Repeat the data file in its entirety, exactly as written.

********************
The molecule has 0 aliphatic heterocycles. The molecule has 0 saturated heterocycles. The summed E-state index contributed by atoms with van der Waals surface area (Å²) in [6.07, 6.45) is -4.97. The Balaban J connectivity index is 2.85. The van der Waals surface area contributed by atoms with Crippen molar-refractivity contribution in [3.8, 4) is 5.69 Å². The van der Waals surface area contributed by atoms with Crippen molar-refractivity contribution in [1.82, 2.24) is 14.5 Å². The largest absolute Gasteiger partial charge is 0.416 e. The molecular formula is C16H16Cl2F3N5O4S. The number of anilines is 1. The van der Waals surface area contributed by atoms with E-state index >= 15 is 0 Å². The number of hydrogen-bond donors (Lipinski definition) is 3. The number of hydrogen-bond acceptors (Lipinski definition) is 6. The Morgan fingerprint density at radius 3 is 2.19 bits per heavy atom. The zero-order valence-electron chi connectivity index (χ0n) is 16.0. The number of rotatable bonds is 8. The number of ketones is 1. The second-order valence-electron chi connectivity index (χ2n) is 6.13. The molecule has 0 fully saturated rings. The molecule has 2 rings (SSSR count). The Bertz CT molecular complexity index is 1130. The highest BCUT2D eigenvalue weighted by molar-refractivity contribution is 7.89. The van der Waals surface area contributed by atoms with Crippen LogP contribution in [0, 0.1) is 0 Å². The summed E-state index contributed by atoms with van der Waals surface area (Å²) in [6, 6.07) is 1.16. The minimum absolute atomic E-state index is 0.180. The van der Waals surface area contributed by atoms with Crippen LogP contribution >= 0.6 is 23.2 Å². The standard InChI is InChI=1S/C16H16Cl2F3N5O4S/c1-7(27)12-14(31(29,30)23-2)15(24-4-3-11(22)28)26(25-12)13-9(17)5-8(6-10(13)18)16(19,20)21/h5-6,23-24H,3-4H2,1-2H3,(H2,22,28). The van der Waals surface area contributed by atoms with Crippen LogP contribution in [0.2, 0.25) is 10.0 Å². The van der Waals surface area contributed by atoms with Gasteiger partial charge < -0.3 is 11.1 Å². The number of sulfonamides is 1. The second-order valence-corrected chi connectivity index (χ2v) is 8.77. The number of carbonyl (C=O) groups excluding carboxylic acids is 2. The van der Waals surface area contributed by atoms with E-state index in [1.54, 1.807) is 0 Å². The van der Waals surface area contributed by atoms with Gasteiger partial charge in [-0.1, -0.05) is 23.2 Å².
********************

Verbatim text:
The molecule has 0 aliphatic heterocycles. The molecule has 0 saturated heterocycles. The summed E-state index contributed by atoms with van der Waals surface area (Å²) in [6.07, 6.45) is -4.97. The Balaban J connectivity index is 2.85. The van der Waals surface area contributed by atoms with Crippen molar-refractivity contribution in [3.8, 4) is 5.69 Å². The van der Waals surface area contributed by atoms with Crippen molar-refractivity contribution in [1.82, 2.24) is 14.5 Å². The largest absolute Gasteiger partial charge is 0.416 e. The molecular formula is C16H16Cl2F3N5O4S. The number of anilines is 1. The van der Waals surface area contributed by atoms with E-state index >= 15 is 0 Å². The number of hydrogen-bond donors (Lipinski definition) is 3. The number of hydrogen-bond acceptors (Lipinski definition) is 6. The Morgan fingerprint density at radius 3 is 2.19 bits per heavy atom. The zero-order valence-electron chi connectivity index (χ0n) is 16.0. The number of rotatable bonds is 8. The number of ketones is 1. The second-order valence-electron chi connectivity index (χ2n) is 6.13. The molecule has 0 fully saturated rings. The molecule has 2 rings (SSSR count). The Bertz CT molecular complexity index is 1130. The highest BCUT2D eigenvalue weighted by molar-refractivity contribution is 7.89. The van der Waals surface area contributed by atoms with Crippen LogP contribution in [0, 0.1) is 0 Å². The summed E-state index contributed by atoms with van der Waals surface area (Å²) in [6, 6.07) is 1.16. The minimum absolute atomic E-state index is 0.180. The van der Waals surface area contributed by atoms with Crippen LogP contribution >= 0.6 is 23.2 Å². The standard InChI is InChI=1S/C16H16Cl2F3N5O4S/c1-7(27)12-14(31(29,30)23-2)15(24-4-3-11(22)28)26(25-12)13-9(17)5-8(6-10(13)18)16(19,20)21/h5-6,23-24H,3-4H2,1-2H3,(H2,22,28). The van der Waals surface area contributed by atoms with Crippen LogP contribution in [0.2, 0.25) is 10.0 Å². The van der Waals surface area contributed by atoms with Gasteiger partial charge < -0.3 is 11.1 Å². The number of sulfonamides is 1. The second-order valence-corrected chi connectivity index (χ2v) is 8.77. The number of carbonyl (C=O) groups excluding carboxylic acids is 2. The van der Waals surface area contributed by atoms with E-state index in [1.54, 1.807) is 0 Å². The van der Waals surface area contributed by atoms with Gasteiger partial charge in [-0.1, -0.05) is 23.2 Å².